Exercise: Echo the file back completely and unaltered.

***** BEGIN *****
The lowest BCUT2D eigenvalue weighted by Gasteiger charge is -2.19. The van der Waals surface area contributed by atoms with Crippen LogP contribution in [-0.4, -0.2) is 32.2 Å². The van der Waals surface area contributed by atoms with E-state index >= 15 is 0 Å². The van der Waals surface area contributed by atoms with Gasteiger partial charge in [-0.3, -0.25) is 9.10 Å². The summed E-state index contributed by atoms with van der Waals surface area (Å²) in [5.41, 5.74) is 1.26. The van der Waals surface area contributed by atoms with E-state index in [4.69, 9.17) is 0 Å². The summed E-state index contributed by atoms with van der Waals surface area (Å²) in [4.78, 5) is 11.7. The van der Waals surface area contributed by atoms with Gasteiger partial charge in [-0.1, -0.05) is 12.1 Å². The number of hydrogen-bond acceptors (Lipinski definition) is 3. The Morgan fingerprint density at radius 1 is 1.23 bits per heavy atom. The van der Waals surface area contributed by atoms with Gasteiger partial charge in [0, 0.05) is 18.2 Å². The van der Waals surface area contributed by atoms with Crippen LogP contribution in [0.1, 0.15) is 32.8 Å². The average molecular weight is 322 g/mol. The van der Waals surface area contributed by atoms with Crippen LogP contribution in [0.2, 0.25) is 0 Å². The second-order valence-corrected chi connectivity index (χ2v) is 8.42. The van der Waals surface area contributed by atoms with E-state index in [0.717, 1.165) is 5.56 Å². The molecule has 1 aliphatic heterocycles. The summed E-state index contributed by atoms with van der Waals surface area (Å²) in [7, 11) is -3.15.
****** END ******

The lowest BCUT2D eigenvalue weighted by Gasteiger charge is -2.19. The van der Waals surface area contributed by atoms with Crippen LogP contribution in [-0.4, -0.2) is 32.2 Å². The van der Waals surface area contributed by atoms with E-state index >= 15 is 0 Å². The van der Waals surface area contributed by atoms with Gasteiger partial charge in [-0.3, -0.25) is 9.10 Å². The summed E-state index contributed by atoms with van der Waals surface area (Å²) in [5.41, 5.74) is 1.26. The van der Waals surface area contributed by atoms with E-state index in [4.69, 9.17) is 0 Å². The summed E-state index contributed by atoms with van der Waals surface area (Å²) in [4.78, 5) is 11.7. The van der Waals surface area contributed by atoms with Gasteiger partial charge in [-0.1, -0.05) is 12.1 Å². The number of hydrogen-bond acceptors (Lipinski definition) is 3. The Morgan fingerprint density at radius 1 is 1.23 bits per heavy atom. The van der Waals surface area contributed by atoms with Gasteiger partial charge in [0, 0.05) is 18.2 Å². The van der Waals surface area contributed by atoms with Crippen LogP contribution in [0.1, 0.15) is 32.8 Å². The average molecular weight is 322 g/mol. The van der Waals surface area contributed by atoms with Crippen LogP contribution in [0.2, 0.25) is 0 Å². The second-order valence-corrected chi connectivity index (χ2v) is 8.42. The van der Waals surface area contributed by atoms with E-state index in [0.717, 1.165) is 5.56 Å². The molecule has 1 aliphatic heterocycles. The summed E-state index contributed by atoms with van der Waals surface area (Å²) in [7, 11) is -3.15.